Biden administration supports waiving intellectual property rules on vaccines
The Biden administration will support a waiver for intellectual property protections on COVID-19 vaccines, the U.S. trade representative said Wednesday, a long-awaited step that could help developing countries speed up vaccinations against the disease.
The proposal, which has been stalled by the United States and European Union for months at the World Trade Organization, would allow more nations to produce COVID-19 vaccines without legal consequences.
The announcement comes as India, a key vaccine supplier for dozens of developing countries, has all but halted its exports in order to beat back its own surge of infections, causing drastic shortages across Africa and elsewhere.
“The Administration’s aim is to get as many safe and effective vaccines to as many people as fast as possible,” U.S. Trade Representative Katherine C. Tai said in a statement. “The Administration believes strongly in intellectual property protections, but in service of ending this pandemic, supports the waiver of those protections for COVID-19 vaccines.”
The director-general of the World Health Organization called it a “historic decision,” and public health experts lauded the news. Still, they emphasized that suspending patent rules would only be the first step toward accelerating vaccine rollouts. Manufacturers around the world must also receive technology transfers, which would equip them with in-depth training on each step of production.
Without those and other collaborative measures, developing countries would essentially need to reverse-engineer the vaccine formulas, which could cause major delays.
“It’s time for the administration to lead an all-hands-on-deck effort to translate this first step into real, practical impact,” said Rachel Silverman, a vaccine financing expert at the Center for Global Development, a Washington-based think tank.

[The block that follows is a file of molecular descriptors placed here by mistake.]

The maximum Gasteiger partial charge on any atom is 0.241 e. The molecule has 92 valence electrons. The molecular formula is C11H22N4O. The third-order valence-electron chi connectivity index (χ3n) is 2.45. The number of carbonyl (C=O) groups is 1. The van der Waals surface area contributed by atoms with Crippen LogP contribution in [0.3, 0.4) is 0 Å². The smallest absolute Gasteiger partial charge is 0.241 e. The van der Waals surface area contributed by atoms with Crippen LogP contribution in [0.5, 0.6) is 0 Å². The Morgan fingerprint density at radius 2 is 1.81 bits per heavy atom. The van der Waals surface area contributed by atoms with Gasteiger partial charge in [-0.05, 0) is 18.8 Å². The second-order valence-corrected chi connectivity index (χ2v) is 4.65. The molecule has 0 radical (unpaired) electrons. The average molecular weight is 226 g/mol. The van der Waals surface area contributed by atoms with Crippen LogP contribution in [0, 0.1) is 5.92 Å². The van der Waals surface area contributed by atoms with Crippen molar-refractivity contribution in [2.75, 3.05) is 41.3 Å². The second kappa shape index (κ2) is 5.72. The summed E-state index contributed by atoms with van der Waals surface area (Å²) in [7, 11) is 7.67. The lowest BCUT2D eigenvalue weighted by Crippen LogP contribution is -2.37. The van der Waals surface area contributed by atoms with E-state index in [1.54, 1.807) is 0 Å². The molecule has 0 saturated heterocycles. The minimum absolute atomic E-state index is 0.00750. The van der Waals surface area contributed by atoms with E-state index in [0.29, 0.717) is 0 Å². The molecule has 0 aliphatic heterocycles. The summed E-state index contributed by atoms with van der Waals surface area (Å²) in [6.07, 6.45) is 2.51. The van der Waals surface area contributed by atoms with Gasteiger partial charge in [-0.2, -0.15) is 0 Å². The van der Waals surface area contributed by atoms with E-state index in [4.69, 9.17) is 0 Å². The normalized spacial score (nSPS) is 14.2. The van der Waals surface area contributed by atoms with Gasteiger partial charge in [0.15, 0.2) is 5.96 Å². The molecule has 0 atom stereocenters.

News of the Biden administration’s support for the waiver comes days after The Times reported on a little-known WHO program that had been designed to increase COVID-19 vaccine production for developing nations.
That effort, called the COVID-19 Technology Access Pool, was launched in May 2020 and was endorsed by 40 countries. It ultimately fell flat because Moderna, Pfizer-BioNTech and other vaccine developers refused to participate. The United States also snubbed the program.
Matthew Kavanagh, director of the Global Health Policy and Politics Initiative at Georgetown’s O’Neill Institute, called the oversight “the worst public health decision in a very long time.”
Last year the World Health Organization launched a program that aimed to scale up production of COVID-19 vaccines in Latin America, Asia and Africa. Pfizer and Moderna refused to participate.
Though the U.S. support for a waiver is “a remarkable shift,” Kavanagh said, leaders must also back tech transfers and finance the expansion of global production lines “so factories around the world can start producing vaccines for their populations immediately.”
Time is of the essence, as several countries endure massive surges in coronavirus infections and face the threat of new variants that could overcome defenses.
About 11 billion doses of vaccine are needed to inoculate the world; just over 1 billion have been administered. Only about 0.2% of doses have gone to people in low-income nations.
“The U.S. said it’ll take time to negotiate the text” of the waiver, Lawrence Gostin, the director of the WHO’s Collaborating Center on National and Global Health Law, wrote on Wednesday. “But time isn’t on our side.”
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